• Advocating the needs of the public school system with the students in mind

As you are thinking about your candidate(s) ask yourself these questions:

  • Do they have a genuine interest in improving the public school system within your area?
  • Are they aware of the issues (big and small) with in the district?
  • Do they understand the current curriculum, the district strengths and weaknesses as well as the district policies and state education laws?
  • Are they truly committed to serving the public through public education? This includes believing every child is deserving of a fair education despite their race, creed or color.

Active school board members are essential to the health of the school district, local colleges, and the economy. They should maintain a healthy organizational and supportive structure within their community as they empower the superintendent and district administrators to manage schools, the teachers to effectively teach students, and the students to thrive in their learning environment. 
Remember, you want a candidate that is willing to fight for all children as they make decisions that will academically, socially, and emotionally advance all students.

The Challenge: 

  1. VOTE! Your vote matters!
  2. Stay actively involved in your community schools. 
  3. Monitor the choices your school board makes as well the progress of your local schools.
  4. Know the FACTS!

Social and Emotional Learning

Ed Talk: SEL

Another edition of Ed Talk took place on Saturday, August 31, 2019, as educators, community leaders, and students came together to learn techniques to improve their social and emotional skills. Participants learned how to encourage and motivate others while sustaining their mental stability. In an era where educational emphases seem to focus solely on how well students perform on a standardized test, Ed Talk embraces a unique curriculum model (SEL) that focuses on developing a students’ social and emotional success. Ed Talk focuses on preparing students to succeed in the 21st century by removing social and psychological barriers that are often roadblocks to academic and social success.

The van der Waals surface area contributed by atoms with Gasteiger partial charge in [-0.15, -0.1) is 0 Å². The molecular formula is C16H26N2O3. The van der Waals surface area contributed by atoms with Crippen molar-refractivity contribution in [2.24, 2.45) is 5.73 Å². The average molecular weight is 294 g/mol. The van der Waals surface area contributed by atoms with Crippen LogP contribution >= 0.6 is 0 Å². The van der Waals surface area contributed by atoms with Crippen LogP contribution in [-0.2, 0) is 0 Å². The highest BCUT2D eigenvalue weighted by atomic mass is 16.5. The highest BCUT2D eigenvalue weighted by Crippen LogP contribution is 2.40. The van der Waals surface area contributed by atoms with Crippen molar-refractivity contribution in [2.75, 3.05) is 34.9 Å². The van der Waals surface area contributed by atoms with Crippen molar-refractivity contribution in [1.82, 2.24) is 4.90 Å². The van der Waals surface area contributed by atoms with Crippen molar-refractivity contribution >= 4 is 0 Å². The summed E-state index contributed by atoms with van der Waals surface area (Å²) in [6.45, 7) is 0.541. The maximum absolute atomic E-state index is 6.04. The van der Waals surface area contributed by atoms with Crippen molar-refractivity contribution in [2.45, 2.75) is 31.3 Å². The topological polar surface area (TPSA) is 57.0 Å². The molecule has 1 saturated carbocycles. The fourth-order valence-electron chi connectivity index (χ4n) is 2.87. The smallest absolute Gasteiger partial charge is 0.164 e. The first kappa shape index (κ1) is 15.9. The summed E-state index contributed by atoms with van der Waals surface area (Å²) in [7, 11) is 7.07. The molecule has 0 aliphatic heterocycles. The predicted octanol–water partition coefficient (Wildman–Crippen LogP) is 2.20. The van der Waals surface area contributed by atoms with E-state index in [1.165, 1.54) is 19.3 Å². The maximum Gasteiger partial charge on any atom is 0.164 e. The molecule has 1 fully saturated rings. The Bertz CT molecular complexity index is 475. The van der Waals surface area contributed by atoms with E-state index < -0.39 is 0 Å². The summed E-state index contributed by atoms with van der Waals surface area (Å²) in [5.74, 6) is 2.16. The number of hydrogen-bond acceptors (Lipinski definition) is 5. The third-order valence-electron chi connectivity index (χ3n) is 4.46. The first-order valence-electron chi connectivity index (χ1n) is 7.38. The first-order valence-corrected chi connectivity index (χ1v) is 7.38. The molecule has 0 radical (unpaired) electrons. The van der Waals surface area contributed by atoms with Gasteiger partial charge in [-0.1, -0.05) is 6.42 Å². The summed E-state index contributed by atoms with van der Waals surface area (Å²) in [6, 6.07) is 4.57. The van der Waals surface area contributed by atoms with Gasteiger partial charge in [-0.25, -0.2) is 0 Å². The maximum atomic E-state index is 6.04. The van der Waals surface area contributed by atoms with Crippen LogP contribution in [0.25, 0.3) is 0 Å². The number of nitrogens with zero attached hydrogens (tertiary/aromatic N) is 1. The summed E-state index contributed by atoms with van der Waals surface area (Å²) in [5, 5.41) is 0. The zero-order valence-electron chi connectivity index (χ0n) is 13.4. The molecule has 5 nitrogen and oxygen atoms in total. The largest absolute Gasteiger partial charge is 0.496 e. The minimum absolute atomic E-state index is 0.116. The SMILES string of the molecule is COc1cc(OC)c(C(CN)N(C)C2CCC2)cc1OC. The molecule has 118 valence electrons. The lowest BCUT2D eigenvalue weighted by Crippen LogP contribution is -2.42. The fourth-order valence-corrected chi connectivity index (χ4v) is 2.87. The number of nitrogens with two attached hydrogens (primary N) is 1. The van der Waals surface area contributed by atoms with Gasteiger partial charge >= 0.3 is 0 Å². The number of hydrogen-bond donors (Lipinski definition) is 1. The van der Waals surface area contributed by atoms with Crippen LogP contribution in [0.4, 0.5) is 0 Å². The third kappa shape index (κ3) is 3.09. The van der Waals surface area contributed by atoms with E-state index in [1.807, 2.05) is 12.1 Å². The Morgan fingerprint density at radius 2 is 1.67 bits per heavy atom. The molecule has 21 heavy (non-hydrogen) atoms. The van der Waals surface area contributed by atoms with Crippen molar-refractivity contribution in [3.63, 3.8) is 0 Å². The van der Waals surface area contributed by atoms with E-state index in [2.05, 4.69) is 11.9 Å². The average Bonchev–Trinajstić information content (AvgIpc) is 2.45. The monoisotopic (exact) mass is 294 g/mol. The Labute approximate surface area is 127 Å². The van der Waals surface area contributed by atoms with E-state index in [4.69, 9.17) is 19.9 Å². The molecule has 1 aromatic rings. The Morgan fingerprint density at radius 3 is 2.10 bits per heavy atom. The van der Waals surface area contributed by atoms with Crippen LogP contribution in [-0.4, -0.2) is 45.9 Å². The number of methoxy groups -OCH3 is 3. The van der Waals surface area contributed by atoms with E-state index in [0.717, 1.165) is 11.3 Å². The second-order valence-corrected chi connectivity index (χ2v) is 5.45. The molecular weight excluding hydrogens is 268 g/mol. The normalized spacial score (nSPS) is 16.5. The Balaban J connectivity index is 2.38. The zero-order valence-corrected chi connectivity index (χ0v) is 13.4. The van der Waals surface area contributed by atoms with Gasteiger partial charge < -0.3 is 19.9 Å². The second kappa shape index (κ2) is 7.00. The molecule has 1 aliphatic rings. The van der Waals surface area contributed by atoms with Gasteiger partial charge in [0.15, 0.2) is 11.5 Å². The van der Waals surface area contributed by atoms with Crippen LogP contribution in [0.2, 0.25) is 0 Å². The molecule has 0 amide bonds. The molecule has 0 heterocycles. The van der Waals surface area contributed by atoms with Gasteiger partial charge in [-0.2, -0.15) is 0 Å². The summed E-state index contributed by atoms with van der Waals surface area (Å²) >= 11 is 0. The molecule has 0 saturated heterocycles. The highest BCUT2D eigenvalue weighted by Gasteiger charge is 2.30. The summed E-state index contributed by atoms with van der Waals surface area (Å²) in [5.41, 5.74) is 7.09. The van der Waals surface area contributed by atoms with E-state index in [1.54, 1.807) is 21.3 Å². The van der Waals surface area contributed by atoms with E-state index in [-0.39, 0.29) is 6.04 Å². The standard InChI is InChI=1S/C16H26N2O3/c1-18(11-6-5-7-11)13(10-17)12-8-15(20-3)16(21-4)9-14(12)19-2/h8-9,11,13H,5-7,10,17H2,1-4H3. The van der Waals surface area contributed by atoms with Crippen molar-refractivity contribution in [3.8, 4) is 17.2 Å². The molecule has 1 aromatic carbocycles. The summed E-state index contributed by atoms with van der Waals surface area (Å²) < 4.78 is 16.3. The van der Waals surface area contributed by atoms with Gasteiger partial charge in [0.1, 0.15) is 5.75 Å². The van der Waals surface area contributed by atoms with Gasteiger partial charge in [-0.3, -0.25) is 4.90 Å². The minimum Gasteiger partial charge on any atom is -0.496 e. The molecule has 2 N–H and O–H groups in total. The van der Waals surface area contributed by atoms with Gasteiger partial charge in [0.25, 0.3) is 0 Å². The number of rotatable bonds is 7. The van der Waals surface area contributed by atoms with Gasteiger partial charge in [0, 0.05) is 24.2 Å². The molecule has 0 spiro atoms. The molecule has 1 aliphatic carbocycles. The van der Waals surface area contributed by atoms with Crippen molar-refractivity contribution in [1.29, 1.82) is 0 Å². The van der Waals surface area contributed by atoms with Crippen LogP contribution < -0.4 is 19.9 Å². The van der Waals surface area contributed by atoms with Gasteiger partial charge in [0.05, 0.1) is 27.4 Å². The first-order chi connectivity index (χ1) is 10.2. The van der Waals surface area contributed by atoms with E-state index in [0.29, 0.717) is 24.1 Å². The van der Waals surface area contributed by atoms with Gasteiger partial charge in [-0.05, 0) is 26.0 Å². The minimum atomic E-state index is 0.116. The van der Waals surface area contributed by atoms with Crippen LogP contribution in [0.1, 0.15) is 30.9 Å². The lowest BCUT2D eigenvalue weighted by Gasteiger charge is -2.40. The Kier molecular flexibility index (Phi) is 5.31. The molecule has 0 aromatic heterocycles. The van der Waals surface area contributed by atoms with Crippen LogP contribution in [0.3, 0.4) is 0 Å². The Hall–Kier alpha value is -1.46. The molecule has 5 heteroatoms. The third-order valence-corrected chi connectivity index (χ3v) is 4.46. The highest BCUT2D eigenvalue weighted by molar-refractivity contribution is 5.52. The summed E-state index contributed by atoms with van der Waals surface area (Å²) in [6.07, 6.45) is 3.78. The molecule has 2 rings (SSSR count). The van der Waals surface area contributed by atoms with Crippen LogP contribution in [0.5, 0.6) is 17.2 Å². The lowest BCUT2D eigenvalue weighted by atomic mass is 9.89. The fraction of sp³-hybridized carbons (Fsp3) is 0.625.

Why Do We Need SEL in K-12 Classrooms?

As described by certified counselors Ms. Danielle Cole and Mrs. Jade Jones, social and emotional learning helps students to identify, manage, and cope with their emotions, thus leading to students who can sustain mental stability. Read as they share their professional opinions on how they implement social and emotional learning into their counseling sessions and why it should be taught in K-12 classrooms. 

Ms. Danielle Cole, M.S. 

How can social and emotional learning help kids cope with feelings and set goals?

I believe SEL helps kids learn not only to identify their feelings but to manage and cope with them in appropriate ways. Often, kids think it’s not okay to feel or express emotions. This may be because they’ve been teased about it or if they are in an environment where they are not allowed to show what they feel. When exposed to SEL, kids learn that all feelings are okay, and there are appropriate ways to express how they feel. SEL allows students to build self-confidence, thus encouraging students to set goals and believe they are capable of achieving those goals. As adults in helping professions, it is our role to model and be an example of how to form positive relationships with kids, while showing them that we see their potential to achieve greatness.

What are the short and long term benefits you have seen in students who have experienced SEL?